Try this out:
Re-type an article you really like.
Almost any article will do. Ideally it’s a good piece of writing, but really the only requirement is that you like it.
Here’s how to start:
Find an article by someone whose writing skills you admire and whom perhaps you want to imitate. If it’s a magazine, lay it out in front of your laptop and re-type the article. If it’s online, open up a notepad or a Google Doc, put it beside the article, and start typing.
It’s a fun and simple way to improve as a writer.
Why? You notice things when you re-type. You get a sense of the choices a writer makes in diction and syntax; you see how they move between sentences and paragraphs; you figure out how to hyphenate, and the right way to use semicolons after all. You see all of the things that your eyes used to glide over. Even small things like where a comma is placed becomes incredibly important.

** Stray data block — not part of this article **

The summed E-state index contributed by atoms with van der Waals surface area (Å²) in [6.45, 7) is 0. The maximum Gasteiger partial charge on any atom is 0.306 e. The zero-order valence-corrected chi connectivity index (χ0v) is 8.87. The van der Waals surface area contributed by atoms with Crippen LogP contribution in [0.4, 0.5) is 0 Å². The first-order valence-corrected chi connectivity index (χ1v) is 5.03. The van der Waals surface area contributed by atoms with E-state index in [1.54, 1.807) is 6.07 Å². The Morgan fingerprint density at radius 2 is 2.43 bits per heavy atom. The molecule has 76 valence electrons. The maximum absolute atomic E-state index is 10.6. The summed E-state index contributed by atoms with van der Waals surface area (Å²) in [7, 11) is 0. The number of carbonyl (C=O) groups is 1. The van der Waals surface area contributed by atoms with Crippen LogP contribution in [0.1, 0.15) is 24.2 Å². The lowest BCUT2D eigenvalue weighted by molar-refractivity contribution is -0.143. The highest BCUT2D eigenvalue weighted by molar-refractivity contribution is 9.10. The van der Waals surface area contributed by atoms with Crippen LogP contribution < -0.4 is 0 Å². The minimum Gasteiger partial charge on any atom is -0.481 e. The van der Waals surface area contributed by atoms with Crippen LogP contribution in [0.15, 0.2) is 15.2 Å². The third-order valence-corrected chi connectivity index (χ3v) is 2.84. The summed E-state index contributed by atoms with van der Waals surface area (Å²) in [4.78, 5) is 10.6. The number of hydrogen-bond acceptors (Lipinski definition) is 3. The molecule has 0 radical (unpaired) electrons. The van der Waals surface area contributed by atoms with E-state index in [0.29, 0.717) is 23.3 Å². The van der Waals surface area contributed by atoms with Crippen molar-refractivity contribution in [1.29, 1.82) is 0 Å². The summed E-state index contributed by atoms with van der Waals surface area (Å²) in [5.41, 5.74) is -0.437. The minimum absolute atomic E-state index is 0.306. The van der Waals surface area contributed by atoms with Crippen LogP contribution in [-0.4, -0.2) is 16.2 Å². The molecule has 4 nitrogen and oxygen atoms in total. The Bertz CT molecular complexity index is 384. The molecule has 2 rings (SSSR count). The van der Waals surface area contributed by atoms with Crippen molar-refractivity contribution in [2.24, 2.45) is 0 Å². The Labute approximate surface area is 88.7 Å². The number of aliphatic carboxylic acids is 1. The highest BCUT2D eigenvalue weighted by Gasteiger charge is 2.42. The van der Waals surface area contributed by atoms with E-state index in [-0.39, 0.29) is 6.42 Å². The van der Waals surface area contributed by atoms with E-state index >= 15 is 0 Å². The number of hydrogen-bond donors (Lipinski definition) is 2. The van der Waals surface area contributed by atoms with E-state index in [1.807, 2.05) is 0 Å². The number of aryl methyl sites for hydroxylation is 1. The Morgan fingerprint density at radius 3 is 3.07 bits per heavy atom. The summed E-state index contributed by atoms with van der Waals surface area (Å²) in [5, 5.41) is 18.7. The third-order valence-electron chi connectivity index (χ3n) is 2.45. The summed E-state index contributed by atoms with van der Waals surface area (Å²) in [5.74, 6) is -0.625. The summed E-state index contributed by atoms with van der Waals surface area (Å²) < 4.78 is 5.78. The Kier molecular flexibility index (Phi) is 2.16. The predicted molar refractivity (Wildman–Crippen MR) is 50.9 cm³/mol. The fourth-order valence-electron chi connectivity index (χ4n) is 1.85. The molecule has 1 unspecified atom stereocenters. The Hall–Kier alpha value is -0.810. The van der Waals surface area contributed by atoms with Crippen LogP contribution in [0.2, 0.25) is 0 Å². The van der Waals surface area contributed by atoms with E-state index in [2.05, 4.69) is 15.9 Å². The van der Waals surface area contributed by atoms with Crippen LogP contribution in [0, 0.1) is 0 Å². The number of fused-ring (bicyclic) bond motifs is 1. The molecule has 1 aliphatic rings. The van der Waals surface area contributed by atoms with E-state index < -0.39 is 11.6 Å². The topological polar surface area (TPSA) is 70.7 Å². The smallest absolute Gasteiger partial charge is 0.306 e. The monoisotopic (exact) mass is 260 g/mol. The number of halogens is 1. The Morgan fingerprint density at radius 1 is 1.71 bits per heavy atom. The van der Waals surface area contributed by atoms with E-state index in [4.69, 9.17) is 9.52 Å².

It doesn’t have to be a whole article. Just take your favorite few paragraphs and re-type them.
Don’t know where to look? Try out a long piece from the New Yorker. There are some terrifically gifted writers there. Plus, its archive of the last few years is free this summer.
Or, try re-typing the work of a reporter. They usually write clearly and matter-of-factly. Radley Balko is a master of clarity, on the level of both individual sentences and also in terms of structure.
Go for it. It’s fun. Not only will you enjoy re-reading your favorite passages again, you’ll have a better sense of how the magic came together.